Dear Prudence: I was raped by my boyfriend’s friend, but I’m afraid my boyfriend will leave me if I tell him.

Help! I Was Raped by My Boyfriend’s Friend. How Do I Tell My Boyfriend?

Help! I Was Raped by My Boyfriend’s Friend. How Do I Tell My Boyfriend?

Advice on manners and morals.
Oct. 10 2013 6:15 AM

His Crime, My Punishment

I was raped by my boyfriend’s friend. Now I’m afraid my boyfriend will leave me if I tell him.

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Dear Prudence,
I'm a 39-year-old man who has never been in a relationship that's gotten serious enough to discuss cohabitation. My partner “Beth,” a 41-year-old woman, is in the same boat. We've been dating six months and are now discussing renting a home together, as something of a marriage trial run. But the thought of coming home to someone every night exhausts me. I just need to completely unplug and be alone with my thoughts. I've always scoffed at guys who shy away from commitment, but I'm definitely a person who needs alone time once or twice a week. I’ve started to get squeamish at the thought of spending every evening together instead of the four or five per week we do now. I'm truly in love with Beth and enjoy our time together. But how do I get past this? Is there a way to share our lives and still have some "me" time?

—Trying Not to Be Alone Forever

Dear Alone,
As Philip Larkin wrote: “He married a woman to stop her getting away/ Now she’s there all day.” I understand your worries, because like you, I need lots of solitude. This is a perfectly reasonable thing to talk about with Beth without it being a sign of wavering commitment or uncertainty about your love. You tell her that until you met her, you never thought there would be anyone you could contemplate living with. You say you’re excited but also recognize that with separate domiciles you are able to have the quiet time you sometimes need, so you can’t figure out how you would incorporate that into your new living situation. Then you figure it out. Maybe when you come home some nights, you signal you need some down time to listen to music and read the newspaper before you’re ready to be social. Maybe Saturday mornings you agree to be away from each other. Maybe Beth likes to take classes or meet up with friends a couple of nights a week, leaving you contentedly alone for the evening. It could be that Beth, like you, thinks togetherness is sweeter when it’s not incessant.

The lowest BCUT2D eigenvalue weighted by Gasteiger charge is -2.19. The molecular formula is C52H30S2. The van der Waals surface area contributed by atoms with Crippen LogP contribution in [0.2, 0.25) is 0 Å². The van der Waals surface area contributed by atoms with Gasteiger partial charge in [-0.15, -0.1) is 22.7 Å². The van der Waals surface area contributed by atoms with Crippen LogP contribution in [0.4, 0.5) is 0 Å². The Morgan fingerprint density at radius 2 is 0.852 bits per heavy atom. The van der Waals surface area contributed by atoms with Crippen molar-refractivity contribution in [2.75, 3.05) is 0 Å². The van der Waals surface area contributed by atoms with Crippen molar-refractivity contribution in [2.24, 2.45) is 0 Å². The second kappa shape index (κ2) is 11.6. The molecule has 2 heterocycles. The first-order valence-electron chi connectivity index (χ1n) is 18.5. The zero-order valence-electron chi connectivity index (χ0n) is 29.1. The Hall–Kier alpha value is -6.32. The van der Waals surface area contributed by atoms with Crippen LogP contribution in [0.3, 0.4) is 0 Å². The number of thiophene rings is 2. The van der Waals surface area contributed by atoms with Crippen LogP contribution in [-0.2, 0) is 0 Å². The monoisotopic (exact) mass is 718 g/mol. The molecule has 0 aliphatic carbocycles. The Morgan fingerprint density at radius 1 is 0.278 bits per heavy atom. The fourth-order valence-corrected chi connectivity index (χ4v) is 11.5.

Dear Prudence,
A few months ago I moved into a small apartment building in a lovely neighborhood. I noticed that someone was leaving bags of dog poop right outside of the front gate of the entrance to our building. My boyfriend and I decided to write a message in chalk on the brick wall outside of the building: "Please! Pick up your pet's poop.” When it didn’t stop, I wrote a follow-up in chalk. The day after that I found this note taped to the wall in response: "What you’re doing is against the law. We will be putting cameras up and pressing harassment charges if it doesn't stop. P.S. You're a coward!" A bag of poop was thrown over our gate into the front entrance. I’m sure this person doesn’t know I wrote the note, but I’m now concerned about having charges pressed. I’m also concerned about getting this to stop. What do I do?

—Doo Doo Problem

Dear Problem,
I think the note you saw was not in reply to you but a vote of solidarity from a fellow tenant about the solid waste. The offender in response is now practicing canine shot put. (Or should we call it shit put?) Your building must have management, so bring this up with them. I know it’s distasteful, but until this is solved, when you see bags out front, you could toss them into a nearby receptacle. Forget interacting with the miscreant, which will only result in an ordeal over the ordure.


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Emily Yoffe is a contributing editor at the Atlantic.